TSMC and Foxconn revenues up, contrary to dour iPhone supply chain forecasts

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TSMC and Foxconn, two of Apple's major iPhone production partners, have reported street-beating revenue for November, casting some doubt on supply chain reports suggesting component suppliers are struggling following iPhone production cuts.

Assembly partner Foxconn's revenue in November reached NT$601.4 billion ($19.5 billion), buoyed by the production of new models including the iPhone XS, iPhone XS Max, and iPhone XR. The revenue level was a record for the month and also brings the company's sales growth for the January to November period to almost 16 percent.

Apple A-series chip producer TSMC achieved NT$98.4 billion ($3.2 billion) in sales for the month, representing a year-on-year growth of 5.6 percent, reports Bloomberg. While there is some reduction in growth from October, this is said to be a solid level of revenue for the chip maker.

The revelations from two key companies in the iPhone supply chain are highlights in a supply chain supposedly feeling the pinch of iPhone production cuts from Apple, as it revises its output to more closely meet demand. Suppliers including AMS, Japan Display, Lumentum, Qovrvo, and others all slashed their forecasts in November and warned of weaker earnings.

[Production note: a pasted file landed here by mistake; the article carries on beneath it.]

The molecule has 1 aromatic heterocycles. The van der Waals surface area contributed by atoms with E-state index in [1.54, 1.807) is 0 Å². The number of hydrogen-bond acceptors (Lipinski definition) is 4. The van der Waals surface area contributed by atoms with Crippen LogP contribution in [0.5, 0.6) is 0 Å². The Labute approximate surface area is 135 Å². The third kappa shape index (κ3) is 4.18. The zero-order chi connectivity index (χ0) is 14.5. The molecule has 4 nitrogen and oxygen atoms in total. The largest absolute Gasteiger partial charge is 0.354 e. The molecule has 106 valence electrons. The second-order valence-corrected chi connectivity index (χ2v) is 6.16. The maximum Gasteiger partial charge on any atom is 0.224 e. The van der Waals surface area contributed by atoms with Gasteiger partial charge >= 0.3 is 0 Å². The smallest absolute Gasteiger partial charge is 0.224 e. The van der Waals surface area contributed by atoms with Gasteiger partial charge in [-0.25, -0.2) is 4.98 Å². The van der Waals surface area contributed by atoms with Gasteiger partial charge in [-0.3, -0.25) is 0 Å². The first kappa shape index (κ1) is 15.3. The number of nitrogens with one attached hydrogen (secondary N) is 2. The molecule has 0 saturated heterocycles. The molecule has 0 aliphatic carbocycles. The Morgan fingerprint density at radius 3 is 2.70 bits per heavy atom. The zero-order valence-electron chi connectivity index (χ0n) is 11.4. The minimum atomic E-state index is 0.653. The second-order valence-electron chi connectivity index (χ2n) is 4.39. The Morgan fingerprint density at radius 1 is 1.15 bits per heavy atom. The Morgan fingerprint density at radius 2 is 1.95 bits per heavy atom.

The positive revenues are also notable due to the high level of income each company has from their dealings with Apple, with Foxconn estimated to earn close to half its revenue from Apple while the iPhone maker accounts for a fifth of TSMC.

In the case of TSMC, it is somewhat insulated from Apple-ordered cuts, due to reports it has a queue of other clients wanting to take advantage of its 7-nanometer chip fabrication process. Already working with Huawei, it is believed TSMC also counts Qualcomm and AMD as customers for 2019, alongside Apple, with Broadcom, Xilinx, and Nvidia also tipped to tap the company.

Foxconn's high Apple-based revenue may be an issue in the future if the cuts get deeper, due to it having relatively thin margins for production. Flat unit growth for iPhone can hurt revenue growth for Foxconn in the long run, as it benefits less from the high average selling price levels currently observed for iPhones.

The assembly partner is also having to deal with the ongoing trade war between the U.S. and China, with the company reportedly exploring the possibility of shifting some iPhone production to avoid the effects of tariffs.

Many analysts have mused on Apple's fortunes, with share price target cuts across the board citing the slowdown of iPhone unit sales and the general slump in the smartphone market.


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